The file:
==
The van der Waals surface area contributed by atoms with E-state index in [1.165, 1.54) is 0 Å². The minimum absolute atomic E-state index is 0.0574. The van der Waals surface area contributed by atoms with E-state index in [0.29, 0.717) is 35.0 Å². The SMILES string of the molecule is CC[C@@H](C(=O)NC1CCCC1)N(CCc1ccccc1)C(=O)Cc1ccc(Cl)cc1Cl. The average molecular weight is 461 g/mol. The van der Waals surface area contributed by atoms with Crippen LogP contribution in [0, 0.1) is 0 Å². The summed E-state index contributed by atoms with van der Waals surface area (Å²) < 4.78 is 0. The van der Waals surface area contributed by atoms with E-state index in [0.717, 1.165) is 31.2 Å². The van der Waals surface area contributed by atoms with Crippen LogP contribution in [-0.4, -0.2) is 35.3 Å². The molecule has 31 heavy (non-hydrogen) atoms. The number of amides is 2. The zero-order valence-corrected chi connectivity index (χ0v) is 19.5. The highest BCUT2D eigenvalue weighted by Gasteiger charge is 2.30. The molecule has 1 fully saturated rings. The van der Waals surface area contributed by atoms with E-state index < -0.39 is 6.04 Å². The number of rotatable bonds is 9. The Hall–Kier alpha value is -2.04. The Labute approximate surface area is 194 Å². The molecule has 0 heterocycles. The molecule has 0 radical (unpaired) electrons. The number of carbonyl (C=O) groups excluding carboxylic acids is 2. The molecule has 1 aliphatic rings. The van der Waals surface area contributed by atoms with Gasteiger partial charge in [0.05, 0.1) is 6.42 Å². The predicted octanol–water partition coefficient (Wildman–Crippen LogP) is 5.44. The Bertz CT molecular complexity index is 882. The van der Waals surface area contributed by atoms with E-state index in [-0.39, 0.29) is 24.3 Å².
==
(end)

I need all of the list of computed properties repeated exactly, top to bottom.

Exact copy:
The van der Waals surface area contributed by atoms with E-state index in [1.165, 1.54) is 0 Å². The minimum absolute atomic E-state index is 0.0574. The van der Waals surface area contributed by atoms with E-state index in [0.29, 0.717) is 35.0 Å². The SMILES string of the molecule is CC[C@@H](C(=O)NC1CCCC1)N(CCc1ccccc1)C(=O)Cc1ccc(Cl)cc1Cl. The average molecular weight is 461 g/mol. The van der Waals surface area contributed by atoms with Crippen LogP contribution in [0, 0.1) is 0 Å². The summed E-state index contributed by atoms with van der Waals surface area (Å²) < 4.78 is 0. The van der Waals surface area contributed by atoms with E-state index in [0.717, 1.165) is 31.2 Å². The van der Waals surface area contributed by atoms with Crippen LogP contribution in [-0.4, -0.2) is 35.3 Å². The molecule has 31 heavy (non-hydrogen) atoms. The number of amides is 2. The zero-order valence-corrected chi connectivity index (χ0v) is 19.5. The highest BCUT2D eigenvalue weighted by Gasteiger charge is 2.30. The molecule has 1 fully saturated rings. The van der Waals surface area contributed by atoms with E-state index < -0.39 is 6.04 Å². The number of rotatable bonds is 9. The Hall–Kier alpha value is -2.04. The Labute approximate surface area is 194 Å². The molecule has 0 heterocycles. The molecule has 0 radical (unpaired) electrons. The number of carbonyl (C=O) groups excluding carboxylic acids is 2. The molecule has 1 aliphatic rings. The van der Waals surface area contributed by atoms with Gasteiger partial charge in [0.05, 0.1) is 6.42 Å². The predicted octanol–water partition coefficient (Wildman–Crippen LogP) is 5.44. The Bertz CT molecular complexity index is 882. The van der Waals surface area contributed by atoms with E-state index in [-0.39, 0.29) is 24.3 Å².